Disability lifestyle getting more attractive under Biden?

I’m wondering if we should expect a massive increase in the number of Americans who transition to the disability lifestyle during the Biden administration.

Let’s consider today’s world of work. Unless remote, the worker will be exposed to variant coronavirus that laughs at our feeble vaccines. The worker may need to wear a mask for 8 hours per day. The worker will be forced to accept whatever injections Dr. Joe Biden, M.D., Ph.D. orders, according to “Sweeping new vaccine mandates for 100 million Americans” (AP):

In his most forceful pandemic actions and words, President Joe Biden on Thursday ordered sweeping new federal vaccine requirements for as many as 100 million Americans — private-sector employees as well as health care workers and federal contractors — in an all-out effort to curb the surging COVID-19 delta variant.

Speaking at the White House, Biden sharply criticized the tens of millions of Americans who are not yet vaccinated, despite months of availability and incentives.

“We’ve been patient. But our patience is wearing thin, and your refusal has cost all of us,” he said, all but biting off his words. The unvaccinated minority “can cause a lot of damage, and they are.”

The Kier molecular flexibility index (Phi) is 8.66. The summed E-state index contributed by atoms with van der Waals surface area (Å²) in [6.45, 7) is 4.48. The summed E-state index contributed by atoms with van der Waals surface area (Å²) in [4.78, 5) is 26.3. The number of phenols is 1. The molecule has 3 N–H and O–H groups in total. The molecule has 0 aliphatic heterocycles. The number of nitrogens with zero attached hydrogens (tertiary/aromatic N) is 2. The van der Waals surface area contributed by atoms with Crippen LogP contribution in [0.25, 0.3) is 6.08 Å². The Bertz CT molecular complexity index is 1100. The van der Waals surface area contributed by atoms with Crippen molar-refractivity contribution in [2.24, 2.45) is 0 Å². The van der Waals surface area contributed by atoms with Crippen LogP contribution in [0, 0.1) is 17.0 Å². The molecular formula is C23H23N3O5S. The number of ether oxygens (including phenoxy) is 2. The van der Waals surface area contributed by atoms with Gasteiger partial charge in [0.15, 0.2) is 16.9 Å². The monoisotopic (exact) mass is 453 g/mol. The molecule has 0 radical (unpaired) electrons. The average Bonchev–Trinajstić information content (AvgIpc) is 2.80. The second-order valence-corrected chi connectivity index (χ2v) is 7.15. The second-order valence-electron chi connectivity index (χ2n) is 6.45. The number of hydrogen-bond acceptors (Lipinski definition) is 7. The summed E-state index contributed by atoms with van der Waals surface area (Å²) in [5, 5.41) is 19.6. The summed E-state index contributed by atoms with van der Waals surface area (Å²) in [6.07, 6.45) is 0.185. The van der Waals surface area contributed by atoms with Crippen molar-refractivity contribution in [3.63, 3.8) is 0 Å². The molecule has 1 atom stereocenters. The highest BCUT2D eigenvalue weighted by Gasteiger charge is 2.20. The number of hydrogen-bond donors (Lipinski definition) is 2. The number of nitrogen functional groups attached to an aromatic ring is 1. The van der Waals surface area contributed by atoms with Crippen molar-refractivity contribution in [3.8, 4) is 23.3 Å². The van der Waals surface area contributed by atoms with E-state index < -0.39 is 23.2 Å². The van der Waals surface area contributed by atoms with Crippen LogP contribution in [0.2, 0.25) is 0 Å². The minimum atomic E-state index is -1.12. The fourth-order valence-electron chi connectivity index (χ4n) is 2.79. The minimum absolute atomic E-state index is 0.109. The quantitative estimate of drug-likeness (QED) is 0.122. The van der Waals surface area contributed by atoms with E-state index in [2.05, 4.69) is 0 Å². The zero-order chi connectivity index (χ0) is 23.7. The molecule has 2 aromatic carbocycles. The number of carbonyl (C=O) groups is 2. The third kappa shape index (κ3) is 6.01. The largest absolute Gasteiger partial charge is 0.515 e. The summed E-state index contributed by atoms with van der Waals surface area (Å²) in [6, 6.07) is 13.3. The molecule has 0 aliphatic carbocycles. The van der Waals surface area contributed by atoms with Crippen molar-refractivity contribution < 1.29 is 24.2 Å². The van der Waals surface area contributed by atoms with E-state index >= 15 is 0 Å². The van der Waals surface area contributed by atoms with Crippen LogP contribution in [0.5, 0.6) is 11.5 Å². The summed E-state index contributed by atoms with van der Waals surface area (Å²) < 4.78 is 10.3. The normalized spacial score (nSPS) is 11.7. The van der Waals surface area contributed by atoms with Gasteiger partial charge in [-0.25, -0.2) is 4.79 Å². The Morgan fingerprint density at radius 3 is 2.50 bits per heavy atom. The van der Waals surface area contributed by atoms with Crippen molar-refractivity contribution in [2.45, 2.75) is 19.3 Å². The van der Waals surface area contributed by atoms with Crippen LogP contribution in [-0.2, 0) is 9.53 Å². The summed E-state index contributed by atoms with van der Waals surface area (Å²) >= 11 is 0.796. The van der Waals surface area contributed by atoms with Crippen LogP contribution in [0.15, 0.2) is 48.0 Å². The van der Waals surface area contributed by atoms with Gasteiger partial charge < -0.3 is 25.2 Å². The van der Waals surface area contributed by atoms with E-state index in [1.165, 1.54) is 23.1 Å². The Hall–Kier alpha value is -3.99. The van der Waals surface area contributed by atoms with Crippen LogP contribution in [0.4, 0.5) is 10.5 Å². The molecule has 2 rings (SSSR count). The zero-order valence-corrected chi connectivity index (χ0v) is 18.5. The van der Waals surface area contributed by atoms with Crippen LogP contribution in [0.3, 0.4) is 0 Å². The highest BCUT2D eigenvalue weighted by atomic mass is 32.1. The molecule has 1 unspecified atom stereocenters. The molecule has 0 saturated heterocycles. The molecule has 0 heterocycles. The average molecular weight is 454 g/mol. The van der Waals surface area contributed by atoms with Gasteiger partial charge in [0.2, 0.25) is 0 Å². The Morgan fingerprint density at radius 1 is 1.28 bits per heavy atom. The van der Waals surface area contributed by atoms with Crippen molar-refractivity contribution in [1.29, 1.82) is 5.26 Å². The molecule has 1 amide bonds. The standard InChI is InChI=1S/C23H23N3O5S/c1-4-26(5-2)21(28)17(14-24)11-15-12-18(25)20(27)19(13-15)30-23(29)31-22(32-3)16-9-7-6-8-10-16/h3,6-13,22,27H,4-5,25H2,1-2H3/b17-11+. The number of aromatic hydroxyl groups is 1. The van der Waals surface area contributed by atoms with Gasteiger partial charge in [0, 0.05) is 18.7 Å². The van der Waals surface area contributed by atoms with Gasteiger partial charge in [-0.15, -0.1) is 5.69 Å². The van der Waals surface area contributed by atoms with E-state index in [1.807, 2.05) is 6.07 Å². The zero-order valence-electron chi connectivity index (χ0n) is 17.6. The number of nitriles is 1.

The expansive rules mandate that all employers with more than 100 workers require them to be vaccinated or test for the virus weekly, affecting about 80 million Americans. And the roughly 17 million workers at health facilities that receive federal Medicare or Medicaid also will have to be fully vaccinated.

Biden is also requiring vaccination for employees of the executive branch and contractors who do business with the federal government — with no option to test out. That covers several million more workers.

Biden announced the new requirements in a Thursday afternoon address from the White House as part of a new “action plan” to address the latest rise in coronavirus cases and the stagnating pace of COVID-19 shots.

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What is there to like about any of the above?

Let’s consider disability lifestyle enhancements during the Biden administration.

First, it should be much easier to qualify: “Biden says ‘long Covid’ could qualify as a disability under federal law” (NBC). Here’s a list of long COVID symptoms from Mayo:

  • Fatigue
  • Shortness of breath or difficulty breathing
  • Cough
  • Joint pain
  • Chest pain
  • Memory, concentration or sleep problems
  • Muscle pain or headache
  • Fast or pounding heartbeat
  • Loss of smell or taste
  • Depression or anxiety
  • Fever
  • Dizziness when you stand
  • Worsened symptoms after physical or mental activities

I.e., a pretty good summary of how I feel every morning while attempting to get out of bed. Is there anyone over age 40 who wouldn’t qualify as a long COVID sufferer?